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Bounce Rate, or the number of web visitors you have that visit just one page – the first one they land on, can be a vital metric to consider when current overall success and conversion rates of your organization’s site.

Bounce Rates can be especially important if:

- You have a sales or conversion process which requires the user to follow through multiple pages on your site.

- Exploration of your site is important to your goals.

- You are trying to turn new visitors into loyal readers or customers.

- Yours is a retail site and you want people to shop around and make purchases.

- Your homepage is not inducing further clicks, particularly if it contains blog excerpts or other ‘teaser’ content.

So what are some causes of a high Bounce Rate?

Your keywords and content could be mismatched. In cases where visitors are coming from search engines, a high bounce rate may mean that the keywords they used and the content they found when they arrived on your site aren’t aligned – so the page they landed on doesn’t meet their expectations in some way.

The best way to address this is to take the time to analyze your keyword traffic and make sure your pages are optimized for the keywords you want and that the content is closely aligned with keywords and not misleading in any way.

Another problem could be that the next step in your goal or conversion process is not obvious enough for visitors to follow. Look at your landing pages with a more critical eye and make sure the next step clear and easy to take. If it would typically take more than one more step to complete the conversion process, and visitors can’t find the necessary additional content they need for the decision making process, re-evaluate the navigation and see if there are ways to streamline or simplify. Also double-check for browser compatibility – perhaps the page is not displaying correctly under some conditions.

High Bounce Rates could also indicate your offer or product is not presented in a compelling or easy to understand way. Look at your sales copy or offer details and see if you can refresh it or make it more appealing. You could try split-testing different versions to see which performs better.

Another issue could be technical problems with your site. Particularly if your bounce rate suddenly spikes or displays an unusual trend, it could be an indication of technical issues, such as broken images or links, or something on the page not loading correctly.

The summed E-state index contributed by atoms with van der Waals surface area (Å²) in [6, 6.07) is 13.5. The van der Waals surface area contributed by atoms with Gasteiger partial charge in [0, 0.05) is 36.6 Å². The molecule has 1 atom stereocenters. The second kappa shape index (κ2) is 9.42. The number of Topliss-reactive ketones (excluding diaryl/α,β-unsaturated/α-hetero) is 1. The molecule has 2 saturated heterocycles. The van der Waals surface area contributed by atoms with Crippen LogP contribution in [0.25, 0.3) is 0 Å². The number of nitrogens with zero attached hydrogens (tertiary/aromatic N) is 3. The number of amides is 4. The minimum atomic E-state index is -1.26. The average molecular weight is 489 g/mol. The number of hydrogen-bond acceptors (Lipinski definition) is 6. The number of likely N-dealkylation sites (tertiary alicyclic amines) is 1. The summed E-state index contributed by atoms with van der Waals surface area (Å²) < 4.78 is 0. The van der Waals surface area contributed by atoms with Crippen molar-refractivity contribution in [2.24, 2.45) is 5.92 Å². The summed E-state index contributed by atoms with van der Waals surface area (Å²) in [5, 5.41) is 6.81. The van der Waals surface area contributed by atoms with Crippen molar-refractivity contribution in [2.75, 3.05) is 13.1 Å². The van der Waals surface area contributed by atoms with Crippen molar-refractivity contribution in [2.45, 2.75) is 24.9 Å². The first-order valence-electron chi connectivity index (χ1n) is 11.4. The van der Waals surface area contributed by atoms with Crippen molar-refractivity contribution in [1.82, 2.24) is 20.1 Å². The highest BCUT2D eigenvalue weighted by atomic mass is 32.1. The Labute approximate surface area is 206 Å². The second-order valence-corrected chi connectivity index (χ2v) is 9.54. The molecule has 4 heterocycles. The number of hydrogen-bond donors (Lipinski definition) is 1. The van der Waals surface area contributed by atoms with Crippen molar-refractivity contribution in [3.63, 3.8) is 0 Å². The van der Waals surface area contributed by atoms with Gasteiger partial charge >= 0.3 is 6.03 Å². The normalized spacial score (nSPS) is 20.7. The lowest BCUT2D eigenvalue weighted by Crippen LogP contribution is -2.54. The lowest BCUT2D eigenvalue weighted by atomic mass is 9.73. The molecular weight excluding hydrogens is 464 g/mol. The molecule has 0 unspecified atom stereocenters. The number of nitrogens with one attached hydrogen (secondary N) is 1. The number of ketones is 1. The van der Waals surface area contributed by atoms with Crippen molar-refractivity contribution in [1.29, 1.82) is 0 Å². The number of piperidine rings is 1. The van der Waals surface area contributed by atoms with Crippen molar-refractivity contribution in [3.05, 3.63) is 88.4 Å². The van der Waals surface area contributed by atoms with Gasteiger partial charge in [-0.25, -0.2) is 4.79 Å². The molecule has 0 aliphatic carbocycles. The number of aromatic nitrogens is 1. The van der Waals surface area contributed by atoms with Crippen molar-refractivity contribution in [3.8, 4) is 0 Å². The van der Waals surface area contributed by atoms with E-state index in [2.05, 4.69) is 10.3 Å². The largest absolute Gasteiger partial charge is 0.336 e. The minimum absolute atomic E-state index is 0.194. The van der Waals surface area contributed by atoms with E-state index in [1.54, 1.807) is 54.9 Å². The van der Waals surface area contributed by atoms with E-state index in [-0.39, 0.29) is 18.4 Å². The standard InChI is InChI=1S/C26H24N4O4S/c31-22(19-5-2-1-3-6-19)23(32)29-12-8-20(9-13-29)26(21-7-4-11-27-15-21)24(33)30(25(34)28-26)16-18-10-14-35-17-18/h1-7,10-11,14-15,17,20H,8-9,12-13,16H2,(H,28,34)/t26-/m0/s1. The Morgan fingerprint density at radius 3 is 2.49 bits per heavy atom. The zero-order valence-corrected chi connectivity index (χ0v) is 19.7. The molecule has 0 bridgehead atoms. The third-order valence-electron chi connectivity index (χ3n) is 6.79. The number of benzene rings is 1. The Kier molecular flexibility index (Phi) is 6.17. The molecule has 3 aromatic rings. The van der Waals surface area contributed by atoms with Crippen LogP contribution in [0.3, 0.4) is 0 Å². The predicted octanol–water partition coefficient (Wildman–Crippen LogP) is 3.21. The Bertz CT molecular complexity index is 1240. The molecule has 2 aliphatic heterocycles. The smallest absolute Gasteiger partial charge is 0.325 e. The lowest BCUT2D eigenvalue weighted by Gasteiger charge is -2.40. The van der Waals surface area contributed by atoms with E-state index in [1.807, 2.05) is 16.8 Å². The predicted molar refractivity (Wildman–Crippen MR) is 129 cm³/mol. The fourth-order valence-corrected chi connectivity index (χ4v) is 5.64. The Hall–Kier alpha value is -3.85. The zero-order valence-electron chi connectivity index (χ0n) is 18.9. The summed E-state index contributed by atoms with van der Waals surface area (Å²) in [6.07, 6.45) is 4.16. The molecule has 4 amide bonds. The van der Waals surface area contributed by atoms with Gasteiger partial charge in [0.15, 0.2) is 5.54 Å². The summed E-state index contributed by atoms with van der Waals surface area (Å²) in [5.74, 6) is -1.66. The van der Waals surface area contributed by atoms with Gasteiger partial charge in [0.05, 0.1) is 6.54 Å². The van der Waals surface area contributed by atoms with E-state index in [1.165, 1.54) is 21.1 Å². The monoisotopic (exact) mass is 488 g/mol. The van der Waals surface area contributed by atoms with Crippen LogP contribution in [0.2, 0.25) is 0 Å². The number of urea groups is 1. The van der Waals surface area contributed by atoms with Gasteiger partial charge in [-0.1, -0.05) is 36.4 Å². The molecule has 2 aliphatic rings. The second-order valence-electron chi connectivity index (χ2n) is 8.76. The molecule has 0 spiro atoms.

In this case, check for compatibility and broken links. Test the load speed of the page and generally make sure your code is as clean and functional as possible. Check for server outages and other issues that could have temporarily affected the functionality of your site.

High Bounce Rates don’t always indicate a problem

If you have a blog homepage containing all your recent posts in their entirety, and many blogger sites are notorious for this. If all of your posts are presented up front, there is little reason for someone to click to any other pages. And if you have a loyal blog following, resulting in a higher proportion of returning visitors compared to new ones, your subscribers may just want to read the newest post and have no need to visit other pages. Blogs also typically have higher bounce rates compared to other types of sites so the same benchmarks do not apply.

If a landing page contains the call to action within it, such as submitting an email address, that single page can do its job effectively without requiring further clicks, and similarly a call to action or conversion that takes your visitor off-site – to an external shopping cart or email sign up, would look like a bounce without actually be so.

You should also realize that Bounce Rate is not the only metric that matters, so this data should not be analyzed in isolation. Look at the overall picture of your website and how it’s performing according to the metrics that matter to YOU. Take the time to distill exactly what you DO want your visitors to do when at site. And then ask if you’re making it easy for them to do that, and are you measuring it?

Look for trends and other data that give you a fuller picture of what the Bounce Rate really means:

– Is the bounce rate much higher or lower for certain keywords? If so, refocus the content on your site to address the better keywords.

– Does it vary according to how people found your site? If those that find your site via search engines are higher or lower vs. social media, for example, you once again know more about where to focus your energies going forward.

– How does it vary with New vs. Returning Visitors? As noted, Returning Visitors are less likely to take further steps with some sites (like blogs), and are expected to do the opposite on others (Bank or Credit Union site). Which of these types of sites is more applicable to you?

– Which particular pages or types of content on your site have higher or lower Bounce Rates? Spend more time on the style on content or pages that are producing for you.

– Especially important for a blog, looking not only at Bounce Rate but also at the length of time spent by individual visitors on the page can help indicate to you whether or not they are reading what they find once they arrive.